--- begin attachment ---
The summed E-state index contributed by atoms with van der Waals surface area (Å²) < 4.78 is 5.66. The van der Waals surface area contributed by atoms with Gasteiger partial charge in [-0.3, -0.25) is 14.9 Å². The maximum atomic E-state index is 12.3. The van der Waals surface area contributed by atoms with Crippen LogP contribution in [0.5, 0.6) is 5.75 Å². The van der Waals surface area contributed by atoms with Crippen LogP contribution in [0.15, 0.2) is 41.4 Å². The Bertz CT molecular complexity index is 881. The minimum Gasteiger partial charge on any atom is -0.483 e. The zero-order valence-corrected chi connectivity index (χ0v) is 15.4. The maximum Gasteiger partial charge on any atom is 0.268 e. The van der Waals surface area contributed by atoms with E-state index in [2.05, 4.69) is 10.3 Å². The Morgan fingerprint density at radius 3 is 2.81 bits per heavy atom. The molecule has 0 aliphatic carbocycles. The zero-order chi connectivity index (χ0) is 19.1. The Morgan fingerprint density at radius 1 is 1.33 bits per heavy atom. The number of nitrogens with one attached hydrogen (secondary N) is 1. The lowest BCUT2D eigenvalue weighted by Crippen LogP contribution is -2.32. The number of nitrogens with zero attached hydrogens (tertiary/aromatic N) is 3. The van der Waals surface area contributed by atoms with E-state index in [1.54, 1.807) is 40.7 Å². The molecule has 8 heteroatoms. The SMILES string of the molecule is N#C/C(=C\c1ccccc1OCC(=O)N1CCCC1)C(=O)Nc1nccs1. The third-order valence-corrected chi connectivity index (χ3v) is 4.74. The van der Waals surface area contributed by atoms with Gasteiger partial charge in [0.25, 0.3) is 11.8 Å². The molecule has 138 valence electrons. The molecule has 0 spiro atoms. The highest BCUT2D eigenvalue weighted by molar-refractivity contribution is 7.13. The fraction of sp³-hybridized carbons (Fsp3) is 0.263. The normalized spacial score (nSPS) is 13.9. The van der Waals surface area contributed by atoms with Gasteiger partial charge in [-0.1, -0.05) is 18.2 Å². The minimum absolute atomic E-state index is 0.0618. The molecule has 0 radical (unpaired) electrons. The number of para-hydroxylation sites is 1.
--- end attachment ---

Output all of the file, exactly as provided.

The summed E-state index contributed by atoms with van der Waals surface area (Å²) < 4.78 is 5.66. The van der Waals surface area contributed by atoms with Gasteiger partial charge in [-0.3, -0.25) is 14.9 Å². The maximum atomic E-state index is 12.3. The van der Waals surface area contributed by atoms with Crippen LogP contribution in [0.5, 0.6) is 5.75 Å². The van der Waals surface area contributed by atoms with Crippen LogP contribution in [0.15, 0.2) is 41.4 Å². The Bertz CT molecular complexity index is 881. The minimum Gasteiger partial charge on any atom is -0.483 e. The zero-order valence-corrected chi connectivity index (χ0v) is 15.4. The maximum Gasteiger partial charge on any atom is 0.268 e. The van der Waals surface area contributed by atoms with E-state index in [2.05, 4.69) is 10.3 Å². The Morgan fingerprint density at radius 3 is 2.81 bits per heavy atom. The molecule has 0 aliphatic carbocycles. The zero-order chi connectivity index (χ0) is 19.1. The Morgan fingerprint density at radius 1 is 1.33 bits per heavy atom. The number of nitrogens with one attached hydrogen (secondary N) is 1. The lowest BCUT2D eigenvalue weighted by Crippen LogP contribution is -2.32. The number of nitrogens with zero attached hydrogens (tertiary/aromatic N) is 3. The van der Waals surface area contributed by atoms with E-state index in [1.54, 1.807) is 40.7 Å². The molecule has 8 heteroatoms. The SMILES string of the molecule is N#C/C(=C\c1ccccc1OCC(=O)N1CCCC1)C(=O)Nc1nccs1. The third-order valence-corrected chi connectivity index (χ3v) is 4.74. The van der Waals surface area contributed by atoms with Gasteiger partial charge in [0.25, 0.3) is 11.8 Å². The molecule has 138 valence electrons. The molecule has 0 spiro atoms. The highest BCUT2D eigenvalue weighted by molar-refractivity contribution is 7.13. The fraction of sp³-hybridized carbons (Fsp3) is 0.263. The normalized spacial score (nSPS) is 13.9. The van der Waals surface area contributed by atoms with Gasteiger partial charge in [-0.1, -0.05) is 18.2 Å². The minimum absolute atomic E-state index is 0.0618. The molecule has 0 radical (unpaired) electrons. The number of para-hydroxylation sites is 1.